And to accomplish this change no exertions of the mind are needed, nor the refutation of anything in existence, nor the invention of any extraordinary novelty; it is only needful that we should not succumb to the erroneous, already defunct, public opinion of the past, which governments have induced artificially; it is only needful that each individual should say what he really feels or thinks, or at least that he should not say what he does not think.

    And if only a small body of the people were to do so at once, of their own accord, outworn public opinion would fall off us of itself, and a new, living, real opinion would assert itself. And when public opinion should thus have changed without the slightest effort, the internal condition of men’s lives which so torments them would change likewise of its own accord.

    One is ashamed to say how little is needed for all men to be delivered from those calamities which now oppress them; it is only needful not to lie.

  3. Honesty keeps the campaign on the straight-and-narrow.

    In a tax resistance campaign, as in any activist campaign, there are frequently temptations to take short-cuts. Rather than winning a victory after a tough and uncertain struggle, you can declare victory early and hope to capitalize on the morale boost. Rather than doing something practical that takes a lot of thankless hours, you can do something quick and symbolic that “makes a powerful statement.” Rather than fighting for goals that are worth achieving, you can choose goals that are more achievable. Radical honesty gets you in the habit of avoiding temptations like these.
  4. Honesty is itself a good thing worth contributing to.

    If you conduct your campaign in a radically honest way, you contribute to a cultural atmosphere of trust and straightforward communication. In this way, even if you do not succeed in the other goals of your tax resistance campaign, you still may have some residual positive effect.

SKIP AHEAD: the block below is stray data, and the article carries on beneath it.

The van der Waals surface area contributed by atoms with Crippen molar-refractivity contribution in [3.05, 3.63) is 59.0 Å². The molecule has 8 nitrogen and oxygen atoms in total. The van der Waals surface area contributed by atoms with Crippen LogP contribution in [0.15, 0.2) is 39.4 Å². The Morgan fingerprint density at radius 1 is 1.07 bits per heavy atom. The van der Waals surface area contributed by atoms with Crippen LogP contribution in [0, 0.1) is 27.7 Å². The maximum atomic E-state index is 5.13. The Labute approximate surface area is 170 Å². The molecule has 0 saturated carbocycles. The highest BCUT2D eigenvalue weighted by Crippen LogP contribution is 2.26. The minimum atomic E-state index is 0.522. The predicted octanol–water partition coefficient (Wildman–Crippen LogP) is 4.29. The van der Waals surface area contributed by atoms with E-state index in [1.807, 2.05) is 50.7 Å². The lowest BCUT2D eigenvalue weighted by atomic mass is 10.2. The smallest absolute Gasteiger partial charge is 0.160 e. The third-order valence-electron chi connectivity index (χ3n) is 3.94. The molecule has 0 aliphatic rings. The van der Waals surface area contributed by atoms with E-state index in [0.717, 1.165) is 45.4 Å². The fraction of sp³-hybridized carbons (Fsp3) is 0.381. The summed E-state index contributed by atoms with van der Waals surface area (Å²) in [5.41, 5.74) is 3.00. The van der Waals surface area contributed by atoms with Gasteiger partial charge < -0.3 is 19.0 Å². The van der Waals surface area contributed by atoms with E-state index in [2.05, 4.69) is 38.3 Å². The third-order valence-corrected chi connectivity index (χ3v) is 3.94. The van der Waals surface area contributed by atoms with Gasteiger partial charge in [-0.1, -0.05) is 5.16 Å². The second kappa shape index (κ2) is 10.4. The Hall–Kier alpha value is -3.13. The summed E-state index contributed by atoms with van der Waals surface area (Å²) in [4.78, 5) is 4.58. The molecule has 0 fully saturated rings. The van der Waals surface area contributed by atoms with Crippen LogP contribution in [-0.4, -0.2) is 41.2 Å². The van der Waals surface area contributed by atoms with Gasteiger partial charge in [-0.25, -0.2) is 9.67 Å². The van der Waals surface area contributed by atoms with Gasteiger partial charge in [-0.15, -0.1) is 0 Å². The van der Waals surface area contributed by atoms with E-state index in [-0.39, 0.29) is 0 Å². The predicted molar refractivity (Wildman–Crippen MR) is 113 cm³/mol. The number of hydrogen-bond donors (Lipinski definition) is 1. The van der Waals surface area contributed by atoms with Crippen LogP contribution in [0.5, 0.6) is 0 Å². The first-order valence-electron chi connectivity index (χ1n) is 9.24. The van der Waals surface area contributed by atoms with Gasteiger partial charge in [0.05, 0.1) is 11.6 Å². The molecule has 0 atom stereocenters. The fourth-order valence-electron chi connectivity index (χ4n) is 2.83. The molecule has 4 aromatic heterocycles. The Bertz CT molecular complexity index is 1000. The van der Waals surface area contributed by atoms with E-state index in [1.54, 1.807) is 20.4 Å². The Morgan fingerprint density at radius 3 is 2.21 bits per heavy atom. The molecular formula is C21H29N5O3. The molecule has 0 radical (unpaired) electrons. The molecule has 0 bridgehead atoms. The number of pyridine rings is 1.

5. Honesty means there’s a lot of things you no longer have to worry about.

    For instance, you don’t have to keep your stories straight, you don’t have to worry about leaks of information that might cast doubt on your credibility, you don’t have to be so concerned with information security, and you don’t have to worry about spies and informers in your midst who might blab your secrets to the authorities. This leaves you free to spend your energy and attention playing offense instead of defense.

Tolstoy’s quotes come from his essay Patriotism and Christianity, and Vaclav Havel’s from The Power of the Powerless. Another good essay on this theme is Alexander Solzhenitsyn’s Not To Live By Falsehood.

I recently read Claire Wolfe’s new book: Rats! Your guide to protecting yourself against snitches, informers, informants, agents provocateurs, narcs, finks, and similar vermin. In it, she gives some advice that she’s gleaned from her research and from an army of helpful and knowledgeable people — ranging from former law enforcement to attorneys to defendants and interrogatees.